Rejecting proposition that it should compare plaintiff’s book Gold of the Khan to five books by Clive Cussler and Dirk Cussler as a whole, court finds that the Cussler books, which were fast-paced action adventures emphasizing technology and the ocean, were not substantially similar in their protected elements to plaintiff’s book about a female history professor who finds Marco Polo’s lost treasure and love, and grants summary judgment for defendants on claims for copyright infringement and plaintiff’s state law claimsIn 2003, plaintiff Louis Doody authored Gold of the Khan, a novel about a history professor, Marya Bradwell, who searches for and finds Marco Polo’s lost treasure hidden in Croatia and falls in love along the way. Plaintiff registered the novel with the U. S. Copyright Office and sent two drafts of his manuscript to defendant Penguin Group in consideration for publishing at the company’s request. Although one of its editorial assistants enjoyed the story and had requested a few “reads” of the manuscript, Penguin ultimately rejected Gold of the Khan. In 2006, plaintiff saw Treasure of Khan, written by Clive and Dirk Cussler and published by defendant, in a bookstore and believed that it, along with four other Cussler books, Trojan Odyssey, Lost City, The Navigator, and Golden Buddha (the “Cussler Books”), have substantial similarities to Gold of the Khan. Plaintiff brought a federal action against Penguin and the authors for copyright infringement, along with state law claims of conversion, unfair and deceptive trade practices, and breach of implied contract.
In their motion for summary judgment, defendants argued that the Cussler Books, which are fast-paced action adventures emphasizing technology and the ocean, and plaintiff’s Gold of the Khan are not substantially similar in their protected elements. While plaintiff conceded that there were not enough similarities between Gold of the Khan when compared to the Cussler Books separately, plaintiff urged the court to compare Gold of the Khan with all of the Cussler Books as a whole. In any event, plaintiff asserted, sufficient similarities existed between Gold of the Khan and Treasure of Khan to create a fact question for the jury. The court found that defendants were entitled to summary judgment. Treasure of the Khan follows rugged scientists, Dirk Pitt and his sidekick Giordano, in their efforts to foil an evil plot by a Mongolian oil tycoon and their discovery of the tombs of Genghis Khan and Kublai Khan along the way.
In commencing its analysis, the court outlined the elements of a claim for copyright infringement. To establish infringement, plaintiff must prove (1) ownership of a valid copyright, and (2) copying of constituent elements of the work that are original. Because plaintiff’s ownership in the copyright was undisputed, the issue before the court was whether there was a triable issue of fact that defendants “copied anything that was original” to plaintiff’s Gold of the Khan. Whether defendants copied Gold of the Khan, the court explained, may be established by showing that the works in question “are substantially similar in their protected elements and that the infringing party had access to the copyrighted work.” The court further instructed that, for purposes of summary judgment, courts must apply an extrinsic test to determine whether two works are substantially similar. This test, the court stated, objectively focuses on “articulable similarities between the plot, themes, dialogue, mood, setting, pace, characters, and sequence of events in the two works.”
In applying the extrinsic test, courts must distinguish between protectable and unprotectable material because a party claiming infringement may place “no reliance upon any similarity in expression resulting from unprotectable elements.” Therefore, the court must filter out and disregard the non-protectable elements of the relevant works and inquire only whether the protectable elements, standing alone, are substantially similar.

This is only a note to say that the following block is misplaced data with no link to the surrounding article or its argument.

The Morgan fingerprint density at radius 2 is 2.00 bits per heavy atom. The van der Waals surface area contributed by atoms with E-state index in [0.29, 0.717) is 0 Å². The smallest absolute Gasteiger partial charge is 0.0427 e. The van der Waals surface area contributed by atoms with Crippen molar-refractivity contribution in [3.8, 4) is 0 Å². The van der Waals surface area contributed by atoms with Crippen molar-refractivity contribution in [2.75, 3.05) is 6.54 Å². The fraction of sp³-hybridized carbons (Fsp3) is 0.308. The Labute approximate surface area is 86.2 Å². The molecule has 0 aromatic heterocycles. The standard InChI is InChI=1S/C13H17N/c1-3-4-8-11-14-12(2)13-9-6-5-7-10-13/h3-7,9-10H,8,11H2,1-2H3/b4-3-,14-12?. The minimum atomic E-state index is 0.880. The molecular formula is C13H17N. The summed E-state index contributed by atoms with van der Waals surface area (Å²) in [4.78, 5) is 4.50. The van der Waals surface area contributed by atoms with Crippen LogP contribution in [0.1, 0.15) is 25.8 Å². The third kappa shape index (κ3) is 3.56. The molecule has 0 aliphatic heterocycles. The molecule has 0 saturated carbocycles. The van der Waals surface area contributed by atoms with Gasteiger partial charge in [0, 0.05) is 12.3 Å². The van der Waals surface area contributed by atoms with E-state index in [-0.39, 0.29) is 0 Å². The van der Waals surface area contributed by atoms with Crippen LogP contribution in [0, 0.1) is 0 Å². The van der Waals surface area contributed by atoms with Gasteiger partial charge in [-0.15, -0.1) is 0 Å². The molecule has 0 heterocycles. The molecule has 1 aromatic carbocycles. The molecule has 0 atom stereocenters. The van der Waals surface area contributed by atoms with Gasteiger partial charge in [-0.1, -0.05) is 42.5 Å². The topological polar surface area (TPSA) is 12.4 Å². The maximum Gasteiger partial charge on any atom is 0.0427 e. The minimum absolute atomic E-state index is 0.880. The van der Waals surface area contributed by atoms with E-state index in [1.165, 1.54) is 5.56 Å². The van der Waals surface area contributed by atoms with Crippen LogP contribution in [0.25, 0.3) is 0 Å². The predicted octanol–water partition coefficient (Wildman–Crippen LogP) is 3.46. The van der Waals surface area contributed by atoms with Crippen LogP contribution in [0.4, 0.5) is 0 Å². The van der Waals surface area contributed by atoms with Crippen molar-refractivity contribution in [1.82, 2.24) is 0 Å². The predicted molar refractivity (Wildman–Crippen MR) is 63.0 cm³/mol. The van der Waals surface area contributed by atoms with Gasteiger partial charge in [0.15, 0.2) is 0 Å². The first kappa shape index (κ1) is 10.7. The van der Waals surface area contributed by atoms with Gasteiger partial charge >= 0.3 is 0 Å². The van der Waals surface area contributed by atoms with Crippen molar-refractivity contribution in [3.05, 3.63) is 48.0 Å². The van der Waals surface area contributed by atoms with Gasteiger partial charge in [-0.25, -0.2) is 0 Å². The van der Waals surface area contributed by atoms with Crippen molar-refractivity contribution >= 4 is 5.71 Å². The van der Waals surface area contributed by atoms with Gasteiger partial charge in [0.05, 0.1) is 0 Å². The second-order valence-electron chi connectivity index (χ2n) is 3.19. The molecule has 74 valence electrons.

As a threshold matter, plaintiff argued that the court must assess substantial similarity not merely between Gold of the Khan and each of the Cussler Books separately, but between Gold of the Khan and the Cussler Books collectively. The court found this argument counter to the extrinsic test and noted that in Litchfield v. Spielberg, 736 F.2d 1352 (9th Cir. 1984), the Ninth Circuit, rejected this proposition. If the court accepted plaintiff’s position, the court noted, copyright infringement would be established based on isolated similarities between Gold of the Khan and all of the Cussler Books, even though each Cussler Book does not share substantial similarities with Gold of the Khan. This result, the court concluded, “is simply untenable.” Because plaintiff conceded that Gold of the Khan and the individual Cussler Books other than Treasure of Khan do not have enough similarities to support a copyright infringement claim, the court only considered whether Gold of the Khan and Treasure of Khan were substantially similar.
Next, the court compared the individual features of Gold of the Khan and Treasure of Khan for specific similarities between plot, theme, dialog, mood, setting, pace, characters, and sequence of events. With regards to the first inquiry, the court found that Gold of the Khan and Treasure of Khan involve vastly different plots. Gold of the Khan involves a female professor following clues in Marco Polo’s journal to find his lost treasure and the “Tablets of Command” hidden in a church in Croatia. Treasure of Khan, on the other hand, involves two rugged male scientists’ efforts to foil the plot of an evil oil tycoon and to save oil surveyors from harm, and their discovery of the tombs of Genghis Khan and Kublai Khan. The closest similarity, the court noted, is that in both works characters are kidnapped (one by a Mongolia drug lord and one by a Mongolian oil tycoon), driven over rough terrain for several hours and past a sizeable city to a mansion, and held by a wealthy Mongolian villain who attempts to force his captives to help him. In addition to concluding that this was “merely a general idea and not a form of literary expression protected against copying,” the court further noted that the ideas are expressed very differently in each work.